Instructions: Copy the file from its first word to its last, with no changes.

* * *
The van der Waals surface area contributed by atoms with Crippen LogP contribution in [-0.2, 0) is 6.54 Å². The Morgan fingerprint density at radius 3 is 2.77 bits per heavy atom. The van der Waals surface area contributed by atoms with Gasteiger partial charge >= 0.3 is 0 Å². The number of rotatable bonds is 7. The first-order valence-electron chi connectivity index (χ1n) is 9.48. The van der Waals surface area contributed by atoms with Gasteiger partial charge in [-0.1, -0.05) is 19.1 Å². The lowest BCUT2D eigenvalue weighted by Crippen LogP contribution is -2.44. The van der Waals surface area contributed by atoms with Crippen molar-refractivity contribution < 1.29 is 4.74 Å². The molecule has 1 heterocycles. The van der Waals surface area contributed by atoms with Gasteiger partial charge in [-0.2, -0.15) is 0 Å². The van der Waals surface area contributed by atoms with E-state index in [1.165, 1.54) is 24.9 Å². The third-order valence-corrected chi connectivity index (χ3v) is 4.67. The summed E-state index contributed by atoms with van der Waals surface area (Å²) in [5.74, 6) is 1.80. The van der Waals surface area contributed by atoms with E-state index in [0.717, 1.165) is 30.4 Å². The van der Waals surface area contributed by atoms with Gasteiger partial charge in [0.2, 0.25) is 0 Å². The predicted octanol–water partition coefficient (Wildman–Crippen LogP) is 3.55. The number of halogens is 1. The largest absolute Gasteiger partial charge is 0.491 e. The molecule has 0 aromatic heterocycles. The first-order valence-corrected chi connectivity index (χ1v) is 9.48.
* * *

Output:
The van der Waals surface area contributed by atoms with Crippen LogP contribution in [-0.2, 0) is 6.54 Å². The Morgan fingerprint density at radius 3 is 2.77 bits per heavy atom. The van der Waals surface area contributed by atoms with Gasteiger partial charge >= 0.3 is 0 Å². The number of rotatable bonds is 7. The first-order valence-electron chi connectivity index (χ1n) is 9.48. The van der Waals surface area contributed by atoms with Gasteiger partial charge in [-0.1, -0.05) is 19.1 Å². The lowest BCUT2D eigenvalue weighted by Crippen LogP contribution is -2.44. The van der Waals surface area contributed by atoms with Crippen molar-refractivity contribution < 1.29 is 4.74 Å². The molecule has 1 heterocycles. The van der Waals surface area contributed by atoms with Gasteiger partial charge in [-0.2, -0.15) is 0 Å². The van der Waals surface area contributed by atoms with E-state index in [1.165, 1.54) is 24.9 Å². The third-order valence-corrected chi connectivity index (χ3v) is 4.67. The summed E-state index contributed by atoms with van der Waals surface area (Å²) in [5.74, 6) is 1.80. The van der Waals surface area contributed by atoms with E-state index in [0.717, 1.165) is 30.4 Å². The van der Waals surface area contributed by atoms with Gasteiger partial charge in [0.2, 0.25) is 0 Å². The predicted octanol–water partition coefficient (Wildman–Crippen LogP) is 3.55. The number of halogens is 1. The largest absolute Gasteiger partial charge is 0.491 e. The molecule has 0 aromatic heterocycles. The first-order valence-corrected chi connectivity index (χ1v) is 9.48.